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Updated 06 October 2015

Sugary drinks hard on the heart

Drinking sugar-sweetened beverages every day raises men's risk of heart disease, a long-term study finds.

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Researchers analysed data from almost 43,000 men in the Health Professionals Follow-Up Study and found that those who drank one 12-oz. sugar-sweetened beverage a day had a 20% higher risk of heart disease than those who didn't drink any sugar-sweetened beverages.

They also found that consumption of sugar-sweetened beverages was linked to inflammation and higher levels of harmful fats in the blood.

"There are obesity and diabetes epidemics which will ultimately lead to an increase in [the] numbers of cardiovascular deaths in years to come," said Dr. Kevin Marzo, chief of cardiology at Winthrop University Hospital in Mineola, N.Y. "Obesity rates have increased in tandem with consumption of sugar-loaded drinks."

"The time for research should be over," Marzo added. "The American Heart Association has already given [its] recommendation for not consuming more than 450 calories from sweetened drinks per week - less than three cans of soda."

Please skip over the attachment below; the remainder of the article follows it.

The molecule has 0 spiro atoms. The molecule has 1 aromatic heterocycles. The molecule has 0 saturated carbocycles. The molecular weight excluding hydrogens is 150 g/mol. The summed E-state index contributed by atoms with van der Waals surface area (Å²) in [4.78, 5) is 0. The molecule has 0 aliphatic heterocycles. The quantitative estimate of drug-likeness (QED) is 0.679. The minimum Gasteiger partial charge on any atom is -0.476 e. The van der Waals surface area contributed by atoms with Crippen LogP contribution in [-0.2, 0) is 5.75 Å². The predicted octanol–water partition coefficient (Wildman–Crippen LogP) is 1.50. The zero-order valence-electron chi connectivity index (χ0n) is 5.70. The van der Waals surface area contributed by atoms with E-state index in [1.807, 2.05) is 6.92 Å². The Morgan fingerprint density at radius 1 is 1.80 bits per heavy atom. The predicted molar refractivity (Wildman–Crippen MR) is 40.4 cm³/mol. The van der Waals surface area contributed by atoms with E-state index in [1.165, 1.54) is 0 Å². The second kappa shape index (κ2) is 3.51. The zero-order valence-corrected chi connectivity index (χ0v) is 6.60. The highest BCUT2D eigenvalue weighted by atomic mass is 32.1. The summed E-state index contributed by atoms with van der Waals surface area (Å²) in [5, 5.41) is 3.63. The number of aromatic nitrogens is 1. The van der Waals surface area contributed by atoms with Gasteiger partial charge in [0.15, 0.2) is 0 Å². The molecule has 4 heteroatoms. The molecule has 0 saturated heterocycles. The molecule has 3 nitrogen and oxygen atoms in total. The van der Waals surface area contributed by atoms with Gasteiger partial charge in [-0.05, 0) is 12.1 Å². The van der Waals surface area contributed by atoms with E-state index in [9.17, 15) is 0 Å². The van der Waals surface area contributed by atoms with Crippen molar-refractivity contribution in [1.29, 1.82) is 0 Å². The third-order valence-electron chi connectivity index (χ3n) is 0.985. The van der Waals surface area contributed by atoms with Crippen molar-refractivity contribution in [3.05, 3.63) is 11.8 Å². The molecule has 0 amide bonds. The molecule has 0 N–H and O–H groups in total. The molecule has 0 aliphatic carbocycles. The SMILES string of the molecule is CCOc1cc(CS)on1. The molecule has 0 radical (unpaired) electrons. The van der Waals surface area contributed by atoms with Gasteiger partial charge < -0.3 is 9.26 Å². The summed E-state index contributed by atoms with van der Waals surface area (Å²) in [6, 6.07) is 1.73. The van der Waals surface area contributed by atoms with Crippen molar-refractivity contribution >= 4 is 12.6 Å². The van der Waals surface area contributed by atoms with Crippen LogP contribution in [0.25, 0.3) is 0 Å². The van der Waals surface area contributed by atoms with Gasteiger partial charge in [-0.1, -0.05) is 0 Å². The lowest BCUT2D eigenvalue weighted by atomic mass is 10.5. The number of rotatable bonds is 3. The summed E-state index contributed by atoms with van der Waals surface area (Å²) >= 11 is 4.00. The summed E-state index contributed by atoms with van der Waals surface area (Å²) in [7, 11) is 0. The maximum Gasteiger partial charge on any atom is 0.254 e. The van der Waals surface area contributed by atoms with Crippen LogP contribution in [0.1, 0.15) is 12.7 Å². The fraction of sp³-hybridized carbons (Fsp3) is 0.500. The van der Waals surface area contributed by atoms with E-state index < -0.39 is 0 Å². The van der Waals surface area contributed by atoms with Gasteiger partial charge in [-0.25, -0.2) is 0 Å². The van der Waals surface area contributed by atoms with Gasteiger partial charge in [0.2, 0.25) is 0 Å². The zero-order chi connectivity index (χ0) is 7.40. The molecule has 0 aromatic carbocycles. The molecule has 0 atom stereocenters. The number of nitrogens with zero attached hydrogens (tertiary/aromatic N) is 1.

Increased heart risk with sugary drinks

The men in the study, mostly white and from 40 to 75 years old, were questioned about their health and eating habits every two years from 1986 until 2008. They also provided a blood sample halfway through the study period.

Artificially sweetened beverages did not increase the risk of heart attack, nor did less frequent consumption (twice weekly or twice monthly) of sugar-sweetened beverages, according to the study published in the journal Circulation.

The increased risk of heart disease among men who regularly drank sugar-sweetened beverages persisted even after the researchers controlled for other risk factors such as smoking, alcohol use, physical inactivity and a family history of heart disease.

"This study adds to the growing evidence that sugary beverages are detrimental to cardiovascular health," lead author Dr. Frank Hu, a professor of nutrition and epidemiology in the Harvard School of Public Health in Boston, said.

"Certainly, it provides strong justification for reducing sugary beverage consumption among patients, and more importantly, in the general population," he added. While the study noted an association between sugary drinks and heart disease, it did not show cause and effect.

Read more:
The low-down on cooldrinks

More information

The U.S. National Institutes of Health outlines steps to reduce heart risks.

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